Great Cooking Control.
Nov 4, 2011 (Updated Nov 4, 2011)
Review by dieseldust
Rated a Very Helpful Review
Pros:Induction, efficiency, speed to boil, control, doesn't heat up kitchen.
Cons:Induction vibration sound, noisy fan (too noisy for some).
The Bottom Line: I highly recommend this unit due to its efficiency and ease of use as well as the low cost to purchase.
I'm the chef in the house. I previously had a Kenmore 4 hob induction stove which was made for Sears by Electrolux. I absolutely loved it. I feel that induction is faster, more efficient and provides more control over gas.
Recommend this product?
We have since move to an apartment where we have a gas cook top. I actually missed the cooking control and the amazing speed to boil of the induction cook top.
I decided to do something about it. Enter the Max Burton 6000 Induction portable cook top.
This is a little cook top wonder at a great price. I purchased mine on-line for $65.99 and have had no regrets to date. If it remains to be reliable I will be happy for a long time to come.
When you consider the cost of an induction cook top at close to $2,000 this is a very attractive price point. Sure it may not have the power boost of my previous Kenmore cook top, but I have to say that it is pretty darn close. Hey you could buy 4 of these puppies for under $300. Of course you may require an electrician to install 4 separate circuits for each of the cook tops.
Due to the power draw it is recommended that you have a dedicated circuit for this unit. For example you couldn't run an electric kettle and the Max Burton on the same circuit without popping a circuit breaker. For me, that's not at issue.
There are several features that are very well planned on this cook top. First there are 10 heat settings ranging from 200 watts to 1800 watts and selected by adjusting from 1 to 10. Secondly you can set the temperature from 140 degrees all the way up to 450 degrees. Now that is a nice feature to be sure. Finally there is a timer which can be adjusted up and down in increments of 1 minute.
I read a review that suggested the upward time moved in 5 minute intervals and you have to move the timer back down to get to 8 minutes.So you'd adjust up to 10 and step back by 2 to get 8 minutes. I don't have this issue. You can simply adjust up and down in one minute intervals. However, if you hold the timer adjustment the unit does adjust time upward and downward in 10 minute increments. You can time up to 180 minutes and when the time has counted down, a beep alert will sound and the unit will power down.
Induction is around 80 to 85% efficient, whereas gas is around 30 to 35% efficient due to escaping heat from the sides of the flame. Induction is in direct contact with the energy source and most of that energy goes directly to the pot and cooks the food.
Induction is like magic. The induction unit places the electrical energy into the cooking pan heating the pan and not the cooking surface. If you have a boil over, the mess is easy to clean up since the only heat on the cooking surface is what was transmitted from the pot. Turn off the heat, wipe up the mess with a damp rag since the glass top stays cool. You can then proceed to return the pot to the cook top, set the temperature and the pan will almost immediately return the desired temperature.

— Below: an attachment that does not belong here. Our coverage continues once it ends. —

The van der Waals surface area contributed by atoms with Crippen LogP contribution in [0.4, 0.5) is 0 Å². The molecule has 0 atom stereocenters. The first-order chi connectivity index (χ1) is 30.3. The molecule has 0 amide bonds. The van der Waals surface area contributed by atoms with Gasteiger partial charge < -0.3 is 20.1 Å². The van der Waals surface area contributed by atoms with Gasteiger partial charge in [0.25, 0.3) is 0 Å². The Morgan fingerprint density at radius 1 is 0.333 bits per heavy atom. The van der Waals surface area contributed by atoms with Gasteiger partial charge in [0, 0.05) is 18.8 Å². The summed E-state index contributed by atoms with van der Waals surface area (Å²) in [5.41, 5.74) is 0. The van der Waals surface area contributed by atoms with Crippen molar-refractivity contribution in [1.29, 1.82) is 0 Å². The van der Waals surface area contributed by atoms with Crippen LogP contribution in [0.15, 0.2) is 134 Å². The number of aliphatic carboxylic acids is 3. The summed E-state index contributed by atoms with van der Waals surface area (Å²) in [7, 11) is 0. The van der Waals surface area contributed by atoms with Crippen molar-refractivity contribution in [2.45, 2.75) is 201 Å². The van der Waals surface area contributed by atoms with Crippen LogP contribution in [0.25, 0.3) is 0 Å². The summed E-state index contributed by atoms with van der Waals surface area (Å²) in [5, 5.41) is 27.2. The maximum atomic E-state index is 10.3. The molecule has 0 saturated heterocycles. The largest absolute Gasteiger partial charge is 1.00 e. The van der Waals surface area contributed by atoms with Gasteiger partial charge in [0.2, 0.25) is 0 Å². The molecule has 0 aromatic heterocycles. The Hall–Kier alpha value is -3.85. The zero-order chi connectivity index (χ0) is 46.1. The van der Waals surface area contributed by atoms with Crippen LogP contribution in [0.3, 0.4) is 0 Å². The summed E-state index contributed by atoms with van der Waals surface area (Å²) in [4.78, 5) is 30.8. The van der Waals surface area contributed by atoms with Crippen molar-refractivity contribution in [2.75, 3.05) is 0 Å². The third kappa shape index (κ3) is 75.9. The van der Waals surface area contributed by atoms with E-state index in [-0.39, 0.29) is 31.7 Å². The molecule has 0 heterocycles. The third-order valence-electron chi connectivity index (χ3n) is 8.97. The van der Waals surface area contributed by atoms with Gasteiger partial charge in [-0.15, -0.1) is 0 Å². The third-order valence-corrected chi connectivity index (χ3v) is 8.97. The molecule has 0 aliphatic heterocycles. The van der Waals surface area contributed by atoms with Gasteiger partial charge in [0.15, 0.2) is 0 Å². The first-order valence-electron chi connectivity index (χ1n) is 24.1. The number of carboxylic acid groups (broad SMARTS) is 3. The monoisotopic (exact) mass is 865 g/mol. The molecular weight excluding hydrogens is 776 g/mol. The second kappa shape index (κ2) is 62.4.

I rarely use a setting above 4-5 on the cooktop for most cooking requirements. At those settings the power draw is around 1000 to 1200 watts. However, if you wish to bring a large pot of water to the boiling point then by all means crank this thing up to 10 and watch as the water comes to a boil in about 3 minutes. This is much faster than my gas range which takes around 12 minutes.
I was fortunate to have induction ready cookware. You will need any pot that a magnet sticks too. Alternately you can use an induction interface disk that heats up through induction and then transfers the heat to your pot.
The minimum diameter pot that you can use on the cook top is 4 inches and the bottom of the pan should be a flat smooth surface.
There is one peculiarity to induction cooking that one should be aware of. As the molecular action occurrs between the induction device and the pot, you will here a slight buzzing sound. The more powerful the heat setting, the louder this buzz will be. There is also a cooling fan to cool the induction coils. This is much louder in a countertop unit then an induction range. Both of these sounds are nowhere near the soundof my exhaust fan. I don't really mind the sound. Although if you are sensitive to this sort of thing, it is a factor that should be taken in to consideration.
For me, the benefits far outway the sound issue.
As for safety features, there's a non suitable cookware detection so the cooktop will shut down if you try to use non induction based cookware. There is overheating protection, so again, if the device overheats the unit will shut down. If you plug the cooktop into an improper voltage supply the unit will again shut down.
The unit is only 5 lbs. 12 oz. so it is very easy to move and its size of 13.3" L X 12.5" W X 2.6" H means it is also very easy to store. The cord length is 6 feet which should cover most usage situations.
The cooking area is tempered, heat resistant glass. The control area and base is plastic and the controls are covered by membrane plastic to keep moisture out. There are more expensive units that have some stainless steel trim. I didn't feel they were worth the extra expense since the performance is the same.
What about cost to run. I understand that the cost to operate this cook top at high temperatures is 12 cents per hour. Butane burners on the other hand cost about $1.65 per hour to run.
So far I'm very happy with my purchase.
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